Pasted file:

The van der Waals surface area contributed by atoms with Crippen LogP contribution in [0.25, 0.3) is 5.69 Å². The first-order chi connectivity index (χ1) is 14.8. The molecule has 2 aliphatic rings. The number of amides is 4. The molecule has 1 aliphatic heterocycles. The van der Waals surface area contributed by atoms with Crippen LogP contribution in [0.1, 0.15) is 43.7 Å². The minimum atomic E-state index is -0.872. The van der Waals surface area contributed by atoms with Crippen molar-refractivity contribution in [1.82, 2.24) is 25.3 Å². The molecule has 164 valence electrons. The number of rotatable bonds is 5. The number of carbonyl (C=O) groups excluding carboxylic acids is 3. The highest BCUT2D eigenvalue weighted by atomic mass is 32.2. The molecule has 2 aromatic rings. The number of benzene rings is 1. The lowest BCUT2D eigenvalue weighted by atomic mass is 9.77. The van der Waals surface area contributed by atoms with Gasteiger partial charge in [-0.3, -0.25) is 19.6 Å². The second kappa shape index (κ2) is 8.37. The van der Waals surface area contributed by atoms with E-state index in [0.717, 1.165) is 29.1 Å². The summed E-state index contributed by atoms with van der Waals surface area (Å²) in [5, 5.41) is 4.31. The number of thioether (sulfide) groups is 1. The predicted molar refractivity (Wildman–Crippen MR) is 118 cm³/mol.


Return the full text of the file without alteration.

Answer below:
The van der Waals surface area contributed by atoms with Crippen LogP contribution in [0.25, 0.3) is 5.69 Å². The first-order chi connectivity index (χ1) is 14.8. The molecule has 2 aliphatic rings. The number of amides is 4. The molecule has 1 aliphatic heterocycles. The van der Waals surface area contributed by atoms with Crippen LogP contribution in [0.1, 0.15) is 43.7 Å². The minimum atomic E-state index is -0.872. The van der Waals surface area contributed by atoms with Crippen molar-refractivity contribution in [1.82, 2.24) is 25.3 Å². The molecule has 164 valence electrons. The number of rotatable bonds is 5. The number of carbonyl (C=O) groups excluding carboxylic acids is 3. The highest BCUT2D eigenvalue weighted by atomic mass is 32.2. The molecule has 2 aromatic rings. The number of benzene rings is 1. The lowest BCUT2D eigenvalue weighted by atomic mass is 9.77. The van der Waals surface area contributed by atoms with Gasteiger partial charge in [-0.3, -0.25) is 19.6 Å². The second kappa shape index (κ2) is 8.37. The van der Waals surface area contributed by atoms with E-state index in [0.717, 1.165) is 29.1 Å². The summed E-state index contributed by atoms with van der Waals surface area (Å²) in [5, 5.41) is 4.31. The number of thioether (sulfide) groups is 1. The predicted molar refractivity (Wildman–Crippen MR) is 118 cm³/mol.